Quest Newspaper’s Journal Weekender interviewed the Sacred Chef about his Vegetarian Cooking Class as part of the Real Food Festival on 10 & 11 Sept 2011
When did you fall in love with food and cooking?
I remember being drawn to restaurants and exotic menu items as a child, trying things like snails and steak tartare when I travelled to Paris with my mother on a trip away. I had this desire to experience great food and was very aware of just how bad Australian food was in the nineteen seventies. I started cooking in high school, doing home economics – which was also a great way to meet girls at the time. I started in restaurants when I was seventeen and was soon the sous chef at Zorba the Buddha vegetarian restaurant in Sydney’s Taylor Square, in the early nineteen eighties.
What’s the first dish you can remember making?
I think something out of a Margaret Fulton cookbook – probably a spinach pie or a quiche. I know that I made so much butternut pumpkin soup in my early years, cooking in restaurants and cafes, that I stopped making it for about 20 years.
What is your background in vegetarian food?
I started at the Rajneesh Meditation Centre as the commune chef, moved to their restaurant in Taylor Square, managed their cafe in Oxford St Paddington, before moving to start Doc Dinkum’s Natural Cafe in Willoughby, Laurie’s Vegetarian Restaurants in Surry Hills, Darlinghurst, Randwick & Bondi before starting my own vegetarian restaurant in King St, Newtown called Rude Rumbles.
What is your favourite vegetarian dish?
I am currently doing a lot of tapas – goat’s cheese and tapenade grilled crostini; roasted red capsicum salsa, buffalo mozzarella and rocket pesto pizzettes; leek and tomato Spanish omelettes.
I also love Thai salads with crunchy raw veg, glass noodles, mint, chilli, fresh lime and toasted seeds and nuts.
What do you think is the biggest misconception about vegetarian food?
That it is an either, or, situation, when in actual fact 95% of all cuisines are about preparing vegetables, with the cooking of meat and flesh generally being for special occasions. Traditionally most people could not afford to eat meat every night, and whether it be French, Italian, Lebanese, Japanese and so on, these cuisines are rich in recipes for the preparation of grains and vegetables. Now we know, that it is far healthier to eat a diet with a wide array of vegetables, legumes and grains, so it is in everyone’s interest to learn how to prepare these ingredients.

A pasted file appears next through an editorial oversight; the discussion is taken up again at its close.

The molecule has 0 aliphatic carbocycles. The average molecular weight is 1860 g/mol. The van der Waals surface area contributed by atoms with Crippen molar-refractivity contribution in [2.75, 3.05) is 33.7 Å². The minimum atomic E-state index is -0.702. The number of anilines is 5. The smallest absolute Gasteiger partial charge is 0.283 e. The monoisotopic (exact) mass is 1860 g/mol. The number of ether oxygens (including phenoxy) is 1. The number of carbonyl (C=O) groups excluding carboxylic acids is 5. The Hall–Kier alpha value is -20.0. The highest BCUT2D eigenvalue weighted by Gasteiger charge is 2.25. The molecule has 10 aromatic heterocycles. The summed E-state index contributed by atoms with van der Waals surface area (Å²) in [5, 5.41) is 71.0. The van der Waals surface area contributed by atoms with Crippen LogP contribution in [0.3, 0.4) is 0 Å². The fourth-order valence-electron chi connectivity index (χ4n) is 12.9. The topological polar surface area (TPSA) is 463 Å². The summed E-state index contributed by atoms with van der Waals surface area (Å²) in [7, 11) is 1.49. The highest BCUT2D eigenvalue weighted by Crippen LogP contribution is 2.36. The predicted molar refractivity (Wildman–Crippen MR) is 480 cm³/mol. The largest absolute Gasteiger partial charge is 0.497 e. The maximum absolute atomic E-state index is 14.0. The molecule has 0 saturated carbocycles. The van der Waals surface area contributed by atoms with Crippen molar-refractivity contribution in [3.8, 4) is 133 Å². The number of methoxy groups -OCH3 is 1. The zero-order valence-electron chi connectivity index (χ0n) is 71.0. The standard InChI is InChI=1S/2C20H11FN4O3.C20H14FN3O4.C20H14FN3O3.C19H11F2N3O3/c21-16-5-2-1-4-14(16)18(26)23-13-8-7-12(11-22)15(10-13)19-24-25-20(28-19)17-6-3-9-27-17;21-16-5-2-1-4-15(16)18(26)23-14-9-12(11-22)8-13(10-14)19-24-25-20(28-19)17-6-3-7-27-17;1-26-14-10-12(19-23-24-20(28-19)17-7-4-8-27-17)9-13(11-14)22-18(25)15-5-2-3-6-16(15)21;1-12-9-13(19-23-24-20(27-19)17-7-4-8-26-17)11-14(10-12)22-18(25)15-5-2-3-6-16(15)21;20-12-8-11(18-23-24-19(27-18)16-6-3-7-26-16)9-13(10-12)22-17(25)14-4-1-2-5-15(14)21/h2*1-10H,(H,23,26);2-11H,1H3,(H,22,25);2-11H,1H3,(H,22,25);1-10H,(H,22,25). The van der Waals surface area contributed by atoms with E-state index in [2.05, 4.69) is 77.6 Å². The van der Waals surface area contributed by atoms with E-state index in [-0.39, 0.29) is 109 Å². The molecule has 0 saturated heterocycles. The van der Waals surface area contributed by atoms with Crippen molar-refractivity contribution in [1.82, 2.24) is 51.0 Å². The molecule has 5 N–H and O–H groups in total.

Our diet, unfortunately, reflects the industrial approach to food manufacturing we have taken in the west and we eat too much fast food because we are inundated by its advertising. We need to understand that market forces will not, and do not, take into account our required optimal levels of nutritional health, and we are paying dearly for it, in health costs in our hospitals; when it is too late. Heart disease and bowel cancer, are our top two killers, and they are a direct result of our poor diets, in conjunction with our increasingly sedentary lifestyles.
What’s the one thing you hope people take away from your Real Food Festival cooking class?
That preparing meals with vegetables is both easy and very tasty – that you don’t have to miss out on meat – rather you can add in lots of delicious dishes made with sensational vegetable produce. It is a mind set thing, more than anything else, we all get stuck in doing the same old things in the kitchen, that maybe mum used to do, and we need to realise that the world has changed. There are now hundreds of fresh ingredients available, that were not previously available in our parent’s generation, so we need to source good quality vegetables and try new ways of preparing them beyond meat and three veg. Cooking classes are a chance to tap into some information and inspiration, get enthused about being alive, eating, drinking and creating something beautiful.